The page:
James Moore: If Paul Flowers passed the Co-op's test, we must put the test in the spotlight
Outlook So now we know how the Co-op came to appoint the hopelessly unsuitable Paul Flowers to chair its banking business: apparently his psychometric test scores made him a slam-dunk choice.
Rodney Baker-Bates, a rival for the post who was subsequently made deputy chairman, told MPs on the Treasury Committee that the Co-operative Group chairman Len Wardle assured him Mr Flowers' psychometric scores were “very good” in the aftermath of the process.
If that's really what won the day for Mr Flowers it could do us all a favour by throwing the spotlight on a recruitment tool whose use can be highly questionable.
This all feels rather like the (in)famous incident just over a decade ago when an apparently top-flight B&Q salesman (when judged by the numbers) was taken off the workbench because his bosses didn't like his answer to a psychometric question. Except Mr Flowers was hired rather than fired.
Now David Davies, Mr Baker-Bates' fellow deputy chairman, told the same MPs that he didn't doubt the integrity of those conducting the interviews. Moreover he said that the Co-op had tried to conduct as “transparent” a process as possible. It included the use of the tests because the Walker review into banking governance recommended that companies use “objective” criteria to evaluate candidates.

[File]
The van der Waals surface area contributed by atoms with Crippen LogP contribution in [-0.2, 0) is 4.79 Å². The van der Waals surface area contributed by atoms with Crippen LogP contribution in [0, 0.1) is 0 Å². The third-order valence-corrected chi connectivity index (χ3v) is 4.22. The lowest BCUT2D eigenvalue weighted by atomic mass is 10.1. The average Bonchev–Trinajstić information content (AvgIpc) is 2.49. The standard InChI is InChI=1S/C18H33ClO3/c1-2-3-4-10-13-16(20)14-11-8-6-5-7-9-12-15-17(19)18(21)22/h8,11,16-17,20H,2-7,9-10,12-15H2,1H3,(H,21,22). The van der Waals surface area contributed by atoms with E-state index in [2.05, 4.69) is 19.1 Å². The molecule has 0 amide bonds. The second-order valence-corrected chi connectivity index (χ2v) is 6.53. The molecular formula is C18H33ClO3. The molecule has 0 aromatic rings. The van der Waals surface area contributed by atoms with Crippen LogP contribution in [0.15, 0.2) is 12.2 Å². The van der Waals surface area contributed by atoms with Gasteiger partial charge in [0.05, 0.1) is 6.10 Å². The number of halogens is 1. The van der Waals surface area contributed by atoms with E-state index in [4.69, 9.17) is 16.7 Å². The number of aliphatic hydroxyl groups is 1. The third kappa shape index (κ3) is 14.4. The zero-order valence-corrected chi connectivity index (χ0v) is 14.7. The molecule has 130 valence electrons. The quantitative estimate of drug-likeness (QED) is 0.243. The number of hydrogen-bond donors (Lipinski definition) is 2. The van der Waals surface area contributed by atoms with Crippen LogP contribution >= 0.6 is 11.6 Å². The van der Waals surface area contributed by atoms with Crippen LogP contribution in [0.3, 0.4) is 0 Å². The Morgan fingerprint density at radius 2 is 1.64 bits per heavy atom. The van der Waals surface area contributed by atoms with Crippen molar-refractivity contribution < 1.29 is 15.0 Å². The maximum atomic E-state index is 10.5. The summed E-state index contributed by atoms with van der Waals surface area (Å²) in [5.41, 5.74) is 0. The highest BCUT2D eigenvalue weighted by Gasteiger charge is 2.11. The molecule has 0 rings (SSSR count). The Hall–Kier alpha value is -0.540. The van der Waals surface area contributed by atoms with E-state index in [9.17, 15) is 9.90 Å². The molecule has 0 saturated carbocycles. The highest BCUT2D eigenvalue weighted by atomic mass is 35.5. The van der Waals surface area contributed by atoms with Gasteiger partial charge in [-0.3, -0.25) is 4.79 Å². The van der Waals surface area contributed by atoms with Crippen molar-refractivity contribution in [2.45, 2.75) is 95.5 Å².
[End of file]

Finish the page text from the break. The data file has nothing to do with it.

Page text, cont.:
What we know for a fact is that Mr Flowers had almost no experience of banking or insurance (a big part of the business he was to chair) by contrast to Mr Davies, a former Prudential executive, and to Mr Baker-Bates, a senior banker of many years standing.
So if he's right, and everything was above board, the tests were a key differentiating factor that pushed Mr Flowers ahead of them and two quality external candidates as well.
In that case, one does rather question quite what the tests the Co-op used were evaluating. The picture that has emerged of Mr Flowers is that of a man who was flailing as the bank grappled with a potentially transformative deal together with a lunatic attempt to integrate its business with the other bits of the Co-op (food, pharmacies and funerals), in addition to the financial crisis and its after-effects.
He was quite out of his depth and, if the widespread reports that have emerged about his private life are true, sought solace in drugs and illicit sex.
Of course, it's possible that Mr Flowers may have won the day whatever the tests said. He was the group's man and the group's “transparent” and above-board process got the result the group wanted for its banking business.
He was also clearly a skilful politician who navigated the Co-operative Group's byzantine structure with aplomb. He may not have been capable of running the board of a bank, but he was rather good at pulling the wool over people's eyes. Why not a test as well? All the same, the hearing ought to throw a harsh spotlight on tests generally, and especially on their use by the banking industry.
After all, the hapless Mr Flowers is only one of many catastrophic senior appointments made by banks. He's actually a long way from being the worst. The industry's recruitment methods are clearly in need of further study.
With the Treasury Committee's Co-op investigation winding down, giving way to a bewildering array of other problems now waiting in the wings, perhaps this is something its members could turn their attention to.
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